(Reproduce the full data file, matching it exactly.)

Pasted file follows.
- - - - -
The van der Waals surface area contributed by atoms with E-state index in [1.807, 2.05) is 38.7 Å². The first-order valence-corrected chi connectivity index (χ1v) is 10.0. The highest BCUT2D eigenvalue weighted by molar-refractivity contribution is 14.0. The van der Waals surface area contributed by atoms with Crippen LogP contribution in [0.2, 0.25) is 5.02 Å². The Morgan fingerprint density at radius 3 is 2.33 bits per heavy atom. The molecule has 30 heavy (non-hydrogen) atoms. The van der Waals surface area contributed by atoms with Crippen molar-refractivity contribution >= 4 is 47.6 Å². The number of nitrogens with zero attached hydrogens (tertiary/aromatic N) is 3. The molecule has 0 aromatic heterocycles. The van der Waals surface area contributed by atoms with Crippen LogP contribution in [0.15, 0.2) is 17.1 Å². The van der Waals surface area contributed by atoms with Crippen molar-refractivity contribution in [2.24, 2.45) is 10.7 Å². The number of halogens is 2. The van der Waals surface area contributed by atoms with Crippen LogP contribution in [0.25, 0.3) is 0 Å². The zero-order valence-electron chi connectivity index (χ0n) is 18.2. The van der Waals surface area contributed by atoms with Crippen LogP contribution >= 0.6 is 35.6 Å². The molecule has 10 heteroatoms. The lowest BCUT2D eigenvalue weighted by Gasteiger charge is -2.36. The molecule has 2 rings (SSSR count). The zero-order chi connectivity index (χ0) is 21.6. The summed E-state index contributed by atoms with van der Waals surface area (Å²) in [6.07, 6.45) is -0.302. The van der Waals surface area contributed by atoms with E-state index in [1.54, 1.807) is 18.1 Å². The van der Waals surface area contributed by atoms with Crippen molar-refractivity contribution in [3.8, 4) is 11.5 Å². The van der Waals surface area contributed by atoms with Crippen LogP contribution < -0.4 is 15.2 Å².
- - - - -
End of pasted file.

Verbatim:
The van der Waals surface area contributed by atoms with E-state index in [1.807, 2.05) is 38.7 Å². The first-order valence-corrected chi connectivity index (χ1v) is 10.0. The highest BCUT2D eigenvalue weighted by molar-refractivity contribution is 14.0. The van der Waals surface area contributed by atoms with Crippen LogP contribution in [0.2, 0.25) is 5.02 Å². The Morgan fingerprint density at radius 3 is 2.33 bits per heavy atom. The molecule has 30 heavy (non-hydrogen) atoms. The van der Waals surface area contributed by atoms with Crippen molar-refractivity contribution >= 4 is 47.6 Å². The number of nitrogens with zero attached hydrogens (tertiary/aromatic N) is 3. The molecule has 0 aromatic heterocycles. The van der Waals surface area contributed by atoms with Crippen LogP contribution in [0.15, 0.2) is 17.1 Å². The van der Waals surface area contributed by atoms with Crippen molar-refractivity contribution in [2.24, 2.45) is 10.7 Å². The number of halogens is 2. The van der Waals surface area contributed by atoms with Crippen LogP contribution in [0.25, 0.3) is 0 Å². The zero-order valence-electron chi connectivity index (χ0n) is 18.2. The van der Waals surface area contributed by atoms with Crippen LogP contribution >= 0.6 is 35.6 Å². The molecule has 10 heteroatoms. The lowest BCUT2D eigenvalue weighted by Gasteiger charge is -2.36. The molecule has 2 rings (SSSR count). The zero-order chi connectivity index (χ0) is 21.6. The summed E-state index contributed by atoms with van der Waals surface area (Å²) in [6.07, 6.45) is -0.302. The van der Waals surface area contributed by atoms with E-state index in [1.54, 1.807) is 18.1 Å². The van der Waals surface area contributed by atoms with Crippen molar-refractivity contribution in [3.8, 4) is 11.5 Å². The van der Waals surface area contributed by atoms with Crippen LogP contribution < -0.4 is 15.2 Å².